Giving back is its own journey. In this case, it consists of practical negotiations, small steps back and forth across cultural lines that the performers themselves navigated, a lot of listening, and always asking permission. One of the primary efforts of this project is to move archival materials in non-Indigenous institutions back into Indigenous sites of creativity, collection, research, and recirculation. Sometimes the dynamic is familial, as in returning copies of archived photographs of their relatives and community to the Miguel family; sometimes it is more institutional, involving negotiations between colonial and Indigenous spheres; and in all cases, the building of reciprocal relations is necessary to the process. A game-changer for the non-Indigenous scholar has been the creation of The People and the Text. This is an Indigenous digitization site dedicated to the recovery, study, and recirculation of “one of the most neglected literary archives” in North America.[26] Created by a team of Indigenous and allied scholars, led by Deanna Reder (Cree-Métis), and working with Indigenous protocols, it changes the relations and shifts the power balance in making Indigenous archival materials accessible. It brings together Indigenous creative expression across periods and Nations, including some pieces by Indigenous vaudevillians, their work embraced by contemporary Indigenous caretakers in a new, digital version of community-making.

Go-won-go Mohawk, 1885, cabinet card, photograph by John Wood.
Fig. 3. Go-won-go Mohawk, 1885, cabinet card, photograph by John Wood. © Trustees of the British Museum.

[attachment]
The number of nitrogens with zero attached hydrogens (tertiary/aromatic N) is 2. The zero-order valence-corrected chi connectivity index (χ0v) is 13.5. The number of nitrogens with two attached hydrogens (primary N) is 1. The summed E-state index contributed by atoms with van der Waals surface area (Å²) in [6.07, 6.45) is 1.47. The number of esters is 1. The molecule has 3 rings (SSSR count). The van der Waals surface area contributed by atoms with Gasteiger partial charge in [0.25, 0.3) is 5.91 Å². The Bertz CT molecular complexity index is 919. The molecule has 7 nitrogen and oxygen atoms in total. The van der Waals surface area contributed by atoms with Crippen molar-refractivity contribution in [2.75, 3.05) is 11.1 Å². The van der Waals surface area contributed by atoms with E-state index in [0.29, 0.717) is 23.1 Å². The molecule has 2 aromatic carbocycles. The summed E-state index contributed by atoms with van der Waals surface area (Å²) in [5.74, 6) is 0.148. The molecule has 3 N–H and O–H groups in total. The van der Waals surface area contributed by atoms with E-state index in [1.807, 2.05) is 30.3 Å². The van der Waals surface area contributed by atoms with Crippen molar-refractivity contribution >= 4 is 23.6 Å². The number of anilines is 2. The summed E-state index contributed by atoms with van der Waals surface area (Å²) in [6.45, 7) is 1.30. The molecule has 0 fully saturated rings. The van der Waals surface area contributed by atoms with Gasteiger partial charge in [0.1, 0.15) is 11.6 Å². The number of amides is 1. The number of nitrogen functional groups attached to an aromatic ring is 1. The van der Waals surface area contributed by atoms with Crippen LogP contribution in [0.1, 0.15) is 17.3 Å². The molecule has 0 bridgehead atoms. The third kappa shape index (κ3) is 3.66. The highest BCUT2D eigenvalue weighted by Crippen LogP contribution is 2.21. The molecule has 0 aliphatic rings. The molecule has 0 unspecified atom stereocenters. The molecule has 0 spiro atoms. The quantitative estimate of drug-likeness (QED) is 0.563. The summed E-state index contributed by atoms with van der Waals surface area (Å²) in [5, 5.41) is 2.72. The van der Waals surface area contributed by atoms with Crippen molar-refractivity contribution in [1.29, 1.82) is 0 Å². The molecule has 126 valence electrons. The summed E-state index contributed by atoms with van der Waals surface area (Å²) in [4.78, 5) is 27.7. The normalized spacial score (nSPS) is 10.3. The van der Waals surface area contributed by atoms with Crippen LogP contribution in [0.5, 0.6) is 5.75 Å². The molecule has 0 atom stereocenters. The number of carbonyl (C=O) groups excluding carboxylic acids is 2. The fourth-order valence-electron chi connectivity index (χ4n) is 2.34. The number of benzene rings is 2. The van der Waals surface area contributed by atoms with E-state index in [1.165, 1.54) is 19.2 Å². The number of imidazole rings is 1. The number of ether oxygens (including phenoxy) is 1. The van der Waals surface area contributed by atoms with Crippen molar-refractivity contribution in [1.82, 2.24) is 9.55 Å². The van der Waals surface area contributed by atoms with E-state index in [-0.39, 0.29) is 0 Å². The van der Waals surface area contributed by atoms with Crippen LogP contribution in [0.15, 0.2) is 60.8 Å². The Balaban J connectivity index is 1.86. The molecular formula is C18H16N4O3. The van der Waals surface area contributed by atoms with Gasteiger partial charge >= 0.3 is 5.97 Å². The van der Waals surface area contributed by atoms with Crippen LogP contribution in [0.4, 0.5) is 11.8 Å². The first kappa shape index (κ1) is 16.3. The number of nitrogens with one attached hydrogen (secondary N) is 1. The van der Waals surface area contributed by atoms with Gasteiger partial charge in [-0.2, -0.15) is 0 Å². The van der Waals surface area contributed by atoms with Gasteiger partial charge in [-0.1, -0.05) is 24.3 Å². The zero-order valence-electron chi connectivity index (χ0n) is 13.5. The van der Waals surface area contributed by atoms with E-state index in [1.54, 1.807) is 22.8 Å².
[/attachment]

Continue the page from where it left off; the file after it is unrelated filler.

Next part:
The process of building relations of research exchange—which is to say, building trust across settler-Indigenous divides—is always ongoing, always unfinished, and new challenges, responsibilities, and opportunities continue to emerge. Recently, Monique Mojica, Michelle St. John, and I got together for a recorded discussion in which I presented materials I had assembled from the career of Seneca playwright and performer, Go-won-go Mohawk (1859/60–1924) (fig. 3).[27] In approaching Monique and Michelle, I was inviting contemporary Indigenous artistic engagement with archival remains as one way of reanimating the archive, one step towards increasing the visibility of an intriguing, significant figure, one of the many who are legible as, simultaneously, distinctly modern and specifically Indigenous.[28] Mohawk declared that, in order to “have something free and wild that would fit with my own nature. . . . I must act a man, or better, a boy,” and she queered audience expectations, to great success, on both sides of the Atlantic.[29] Monique’s and Michelle’s responses were rich with meaningful details of dress, community and family echoes, codes of communication—too much to address here. One of my overarching impressions concerns reciprocity and divergence. For part of the session, I had copied two dozen Go-won-go Mohawk cabinet cards, potent embodiments of the persona she circulated in public. Two in particular had excited me, because they possibly portray Mohawk costumed as a twin sister and brother she had created in her long-forgotten vaudeville playlet, crystallizing her gender play on stage. As Monique and Michelle scrutinized their way through the sequence, they agreed on two quite different cards as the real story, two that they read as signaling layers of agency and sexuality and identity—and that I had barely considered. To a degree, this divergence of interest was reassuring. From early in the project, difference was built into the fostering of reciprocity: my goal was to leverage institutional resources—including funding—that would support Indigenous artists’ work while advancing my research.[30] I’d known that our purposes and priorities diverged—one reason why this is a process of building relations of research exchange, rather than full collaboration. And I’d appreciated that my sphere of research was the public presence of these figures—how their recovery changes the landscape of popular culture and understandings of modernity itself—not their private subjectivities and lives. But I was surprised by how graphically this difference played out in the reading of archival remains and by my dawning sense that, in engaging in a recovery exercise together, we were talking about two different things. A new challenge, for me, lies in understanding the contours of the space between. Negotiations continue.[31]